Attracting and retaining staff in hospitality is not easy in the current climate, with around 500,000 jobs lost in the US during the pandemic unlikely to return by the end of the year, according to the American Hotel and Lodging Association. But there are a number of things that restaurants and other hospitality businesses can do to turn this around.
Many of those working in hospitality were disproportionately affected when these sectors closed completely for a time, meaning staff who were unable to work in their chosen field had to find work elsewhere. Thanks to changing work patterns, including an increase in the number of companies allowing staff to work from home, the appeal of hospitality has waned, making it harder to get and retain staff.
One of the key ways to do this is by increasing staff wages. The new proposed minimum wage of $15 an hour is higher than the typical cashier wage of around $10 per hour, but given the need to attract and retain staff, many restaurants and hotels are facing higher demands, closer to around $20 per hour. The question for most employers in the hospitality industry is how can they meet this demand?
Raising prices to increase wages is perhaps the first thought, but the knock-on effect is that customers will be asked to pay higher prices to cover the extra expense. If prices rise too much, it could result in lower sales, presenting no solution at all.
So, a sensible way to increase takings without directly increasing prices is by offering customers the option of choosing to pay a tip on their transaction directly at the point-of-sale (PoS), including via contactless payment. By putting a choice of tip level in the payment system, not only gives customers the chance to add a tip whether they are dealing with a cashier at a quick service restaurant, might also remind them that it is somewhat expected.
However, the level of tip on each button needs to be carefully considered. For example, if staff are used to receiving 20% as a tip for example – partly because that is relatively simple to work out based on the value of a meal or other service – then starting your tip options at 15% could result in staff seeing their take-home pay falling as customers choose the lowest option. However, by choosing to start tips at 20%, then perhaps offering a 22% and 25% option, staff could see their take-home pay stay the same, or hopefully increase.
The inclination for customers to pay a tip is higher if it is included as part of their overall transaction. They will probably not want to lose face by choosing ‘no tip’, especially if they come to the establishment regularly. Also, they don’t have to find extra cash to cover the tip – a real benefit in a time when most people are paying for our goods and services electronically and, increasingly, via contactless methods.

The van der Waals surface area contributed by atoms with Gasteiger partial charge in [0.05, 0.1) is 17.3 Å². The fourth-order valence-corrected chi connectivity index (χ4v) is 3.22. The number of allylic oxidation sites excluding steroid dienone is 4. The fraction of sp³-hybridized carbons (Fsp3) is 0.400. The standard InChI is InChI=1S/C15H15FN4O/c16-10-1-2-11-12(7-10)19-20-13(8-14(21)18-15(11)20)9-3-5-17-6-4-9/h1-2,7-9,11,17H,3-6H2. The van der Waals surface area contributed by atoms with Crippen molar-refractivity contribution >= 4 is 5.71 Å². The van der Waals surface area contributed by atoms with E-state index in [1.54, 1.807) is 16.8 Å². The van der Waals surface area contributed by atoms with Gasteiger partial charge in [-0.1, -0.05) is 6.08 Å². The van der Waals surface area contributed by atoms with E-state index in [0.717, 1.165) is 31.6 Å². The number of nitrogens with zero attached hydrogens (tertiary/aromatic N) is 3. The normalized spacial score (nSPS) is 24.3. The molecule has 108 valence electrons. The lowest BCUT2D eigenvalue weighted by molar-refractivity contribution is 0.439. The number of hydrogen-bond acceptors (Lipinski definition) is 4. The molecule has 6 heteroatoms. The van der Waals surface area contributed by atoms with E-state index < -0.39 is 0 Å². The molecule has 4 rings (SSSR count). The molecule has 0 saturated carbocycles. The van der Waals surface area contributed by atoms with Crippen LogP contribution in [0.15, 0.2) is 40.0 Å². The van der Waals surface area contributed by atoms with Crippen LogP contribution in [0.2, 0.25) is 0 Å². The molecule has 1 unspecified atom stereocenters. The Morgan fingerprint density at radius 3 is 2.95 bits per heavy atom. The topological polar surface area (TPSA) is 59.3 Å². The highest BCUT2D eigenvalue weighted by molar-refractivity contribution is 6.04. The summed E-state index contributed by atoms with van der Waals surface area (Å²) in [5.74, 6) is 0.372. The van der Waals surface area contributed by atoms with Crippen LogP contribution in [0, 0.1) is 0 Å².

Additionally, it gives restaurant owners the freedom to analyze additional data garnered from these transactions, such as what people are buying and when, helping them optimize business purchasing and can provide offers and discounts to encourage customers to return. They can also assess the typical level of tip paid and how many customers choose not to tip at all, allowing them to refine the options to maximize takings.
How restaurant operators choose to split the tips paid is entirely up to them. Many will spread them throughout the organization, especially as some of the back-room staff who have no customer-facing role would get no benefit from tips otherwise.
Dealing with tipping within the automatic payment system increases the speed of the transaction and removes additional touch points between the server or cashier and the customer, something more people are considering after the pandemic. In fact, there is also a tendency for people to be more likely to tip those in hospitality at present because of how much they will have lost during business closures. So, this is the perfect time to adopt this method as it will become ‘normal’ over time.
Increasing the transaction speed by removing the need to fumble for notes and coins has a second benefit, as it means more transactions can completed in the same time. So, let’s say the average transaction level is $40. If you can put a further four transactions through each day, then that adds $160 per day to the bottom line. Add that up over 30 days and the figure reaches $4,800 of extra revenue per month, or $57,600 over a year. That should be enough to increase staff wages to encourage people back into the business and to keep them happy once they are there.
There are many benefits to offering customers the option to tip via your PoS system – increasing transaction speed, encouraging customers to tip more than they might otherwise and also helping to keep staff happy with higher wages. Given the current difficulties in getting staff back into hospitality roles, hotel and other venue owners need to use every available asset to get their business back to profitability.
Steve Gasperini has been in the hospitality technology space for the past 35+ years. Prior to his tenure at FreedomPay, Steve enjoyed and long career with Oracle/ MICROS in a variety of sales and sales management roles. His current role at FreedomPay, VP, Solution Sales, affords him the opportunity to leverage his extensive hospitality background, in order to provide a consultative approach to both existing FreedomPay clients, as well as those that are seeking cutting edge payment solutions, now and into the future.
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